GMAT : Analysis of An Argument

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An Argument

52. The following editorial appeared in the Elm City paper.

The construction last year of a shopping mall in downtown Oak City was a mistake. Since the mall has opened, a number of local businesses have closed and the downtown area suffers from an acute parking shortage and arrests for crime and vagrancy have increased in the nearby Oak City Park. Elm City should pay attention to the example of the Oak City mall and deny the application to build a shopping mall in Elm City.


In this editorial the author rebukes Oak City for allowing the construction of a new downtown shopping mall. Citing a number of problems that have occurred since the building of the mall, the author concludes that the residents of Oak City have not benefited from the mall and that Oak City exercised poor judgment in allowing the mall to be built.

Among the problems cited by the author are the closure of local businesses, lack of parking in the downtown area and increased trash and litter in a city park near the mall.

Moreover, the author argues that profits derived from sales are not benefiting Oak City because the owner of the mall lives in another city.

The author's argument is problematic in several respects.

In the first place, the author assumes that addition of the new mall is the cause of the various problems cited. The only evidence offered to support this claim is that the construction of the mall occurred before these problems manifested themselves. However, this evidence is insufficient to establish the claim in question. A chronological relationship is only one of the indicators of a causal relationship between two events.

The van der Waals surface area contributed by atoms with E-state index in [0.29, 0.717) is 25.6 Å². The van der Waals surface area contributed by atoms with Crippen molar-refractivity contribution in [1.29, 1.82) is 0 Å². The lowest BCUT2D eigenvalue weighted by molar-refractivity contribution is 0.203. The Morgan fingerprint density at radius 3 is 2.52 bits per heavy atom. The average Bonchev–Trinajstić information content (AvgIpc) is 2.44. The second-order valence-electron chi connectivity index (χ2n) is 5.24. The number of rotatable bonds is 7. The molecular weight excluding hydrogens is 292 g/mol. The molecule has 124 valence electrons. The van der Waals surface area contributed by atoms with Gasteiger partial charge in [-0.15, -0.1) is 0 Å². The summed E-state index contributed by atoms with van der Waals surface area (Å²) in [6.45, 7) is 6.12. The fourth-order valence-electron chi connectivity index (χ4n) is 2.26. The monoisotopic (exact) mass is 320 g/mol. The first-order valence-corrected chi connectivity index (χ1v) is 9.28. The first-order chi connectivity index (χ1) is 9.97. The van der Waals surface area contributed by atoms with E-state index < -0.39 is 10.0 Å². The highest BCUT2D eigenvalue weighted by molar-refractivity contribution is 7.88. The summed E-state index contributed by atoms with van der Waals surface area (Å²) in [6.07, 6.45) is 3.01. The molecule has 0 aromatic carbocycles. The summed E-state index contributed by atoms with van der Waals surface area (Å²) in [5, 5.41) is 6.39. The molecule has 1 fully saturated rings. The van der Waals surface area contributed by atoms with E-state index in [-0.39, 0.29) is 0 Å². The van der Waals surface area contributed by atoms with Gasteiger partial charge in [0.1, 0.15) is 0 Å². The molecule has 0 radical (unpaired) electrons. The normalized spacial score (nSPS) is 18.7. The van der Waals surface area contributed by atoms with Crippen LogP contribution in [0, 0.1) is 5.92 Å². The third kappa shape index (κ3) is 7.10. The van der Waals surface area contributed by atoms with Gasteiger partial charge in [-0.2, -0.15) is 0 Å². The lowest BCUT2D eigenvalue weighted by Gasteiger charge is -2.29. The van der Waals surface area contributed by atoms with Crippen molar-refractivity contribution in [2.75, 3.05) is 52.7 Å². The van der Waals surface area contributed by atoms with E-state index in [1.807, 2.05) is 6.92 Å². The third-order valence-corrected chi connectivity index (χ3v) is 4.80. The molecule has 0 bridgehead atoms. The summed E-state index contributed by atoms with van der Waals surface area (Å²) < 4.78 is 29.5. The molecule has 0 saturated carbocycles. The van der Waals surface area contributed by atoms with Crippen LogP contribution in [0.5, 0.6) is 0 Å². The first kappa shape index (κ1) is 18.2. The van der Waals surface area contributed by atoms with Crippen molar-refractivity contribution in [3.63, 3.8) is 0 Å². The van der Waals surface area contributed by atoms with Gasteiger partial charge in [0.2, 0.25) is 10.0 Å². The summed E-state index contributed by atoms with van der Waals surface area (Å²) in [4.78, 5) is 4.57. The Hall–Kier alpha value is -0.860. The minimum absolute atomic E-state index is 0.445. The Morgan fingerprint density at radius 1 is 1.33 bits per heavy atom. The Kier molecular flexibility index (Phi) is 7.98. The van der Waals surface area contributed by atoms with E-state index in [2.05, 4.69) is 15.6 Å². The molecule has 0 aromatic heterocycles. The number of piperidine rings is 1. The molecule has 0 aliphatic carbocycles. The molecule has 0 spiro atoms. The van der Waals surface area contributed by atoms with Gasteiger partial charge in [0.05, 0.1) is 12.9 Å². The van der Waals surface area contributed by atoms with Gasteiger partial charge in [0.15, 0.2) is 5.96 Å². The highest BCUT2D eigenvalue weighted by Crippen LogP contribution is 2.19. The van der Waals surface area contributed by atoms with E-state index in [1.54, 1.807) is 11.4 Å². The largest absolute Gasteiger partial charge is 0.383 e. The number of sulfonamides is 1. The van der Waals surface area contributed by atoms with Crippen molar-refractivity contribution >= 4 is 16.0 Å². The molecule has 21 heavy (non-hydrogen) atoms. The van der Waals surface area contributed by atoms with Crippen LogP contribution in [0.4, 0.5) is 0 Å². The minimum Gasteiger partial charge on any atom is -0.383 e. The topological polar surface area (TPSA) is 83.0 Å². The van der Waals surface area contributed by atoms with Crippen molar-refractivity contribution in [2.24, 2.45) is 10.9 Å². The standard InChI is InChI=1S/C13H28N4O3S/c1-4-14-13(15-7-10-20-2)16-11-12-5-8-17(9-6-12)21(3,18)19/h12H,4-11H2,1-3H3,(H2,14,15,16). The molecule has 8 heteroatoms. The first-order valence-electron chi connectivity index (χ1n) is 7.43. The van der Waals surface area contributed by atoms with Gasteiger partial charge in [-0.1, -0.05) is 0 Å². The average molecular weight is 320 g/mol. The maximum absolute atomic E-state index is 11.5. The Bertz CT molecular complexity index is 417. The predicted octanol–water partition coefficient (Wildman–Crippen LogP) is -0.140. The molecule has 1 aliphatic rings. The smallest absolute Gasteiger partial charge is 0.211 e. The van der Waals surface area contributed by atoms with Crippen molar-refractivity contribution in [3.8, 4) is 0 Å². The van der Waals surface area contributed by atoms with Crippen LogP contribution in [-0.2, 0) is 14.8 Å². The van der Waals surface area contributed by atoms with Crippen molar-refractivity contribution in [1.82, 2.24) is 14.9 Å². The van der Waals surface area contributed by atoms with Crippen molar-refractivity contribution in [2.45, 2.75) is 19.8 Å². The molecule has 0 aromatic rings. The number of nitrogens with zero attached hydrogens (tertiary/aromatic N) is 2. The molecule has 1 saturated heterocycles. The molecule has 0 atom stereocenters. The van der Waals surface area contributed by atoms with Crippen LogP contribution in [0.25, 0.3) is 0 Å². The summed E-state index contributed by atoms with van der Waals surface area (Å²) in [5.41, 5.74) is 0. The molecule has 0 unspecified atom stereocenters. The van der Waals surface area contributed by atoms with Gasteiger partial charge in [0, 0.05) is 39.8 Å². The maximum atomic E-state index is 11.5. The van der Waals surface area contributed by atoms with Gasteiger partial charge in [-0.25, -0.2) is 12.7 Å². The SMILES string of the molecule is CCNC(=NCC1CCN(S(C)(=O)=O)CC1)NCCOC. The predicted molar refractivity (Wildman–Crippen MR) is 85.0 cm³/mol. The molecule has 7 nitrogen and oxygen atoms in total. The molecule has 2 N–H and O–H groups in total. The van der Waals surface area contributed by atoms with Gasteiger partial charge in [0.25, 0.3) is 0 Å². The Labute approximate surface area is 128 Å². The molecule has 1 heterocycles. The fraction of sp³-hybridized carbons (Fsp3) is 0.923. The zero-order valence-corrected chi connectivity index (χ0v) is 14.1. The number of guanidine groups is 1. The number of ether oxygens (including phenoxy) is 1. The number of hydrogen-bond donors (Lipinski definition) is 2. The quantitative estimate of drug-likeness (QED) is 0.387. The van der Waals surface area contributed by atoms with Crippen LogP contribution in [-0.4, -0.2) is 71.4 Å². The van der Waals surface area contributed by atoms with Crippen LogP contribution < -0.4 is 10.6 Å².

In the second place, the author has focused only on negative effects the mall has had on the city. A more detailed analysis of the situation might reveal that the positive benefits for the city far outweigh the problems on which the author focuses. For example, new jobs might have been created for the residents of Oak City and tax revenues might have been increased for the city. Lacking a more comprehensive analysis of the impact of the mall on Oak City, it is not correct on the part of the author to conclude that Oak City's decision to allow the mall to be built was incorrect.

In conclusion, the author's argument is unconvincing. To strengthen the argument the author will have to demonstrate that the construction of the mall indeed caused the various problems mentioned. The author will also have to show that the negative effects of the project outweighed the positive effects.

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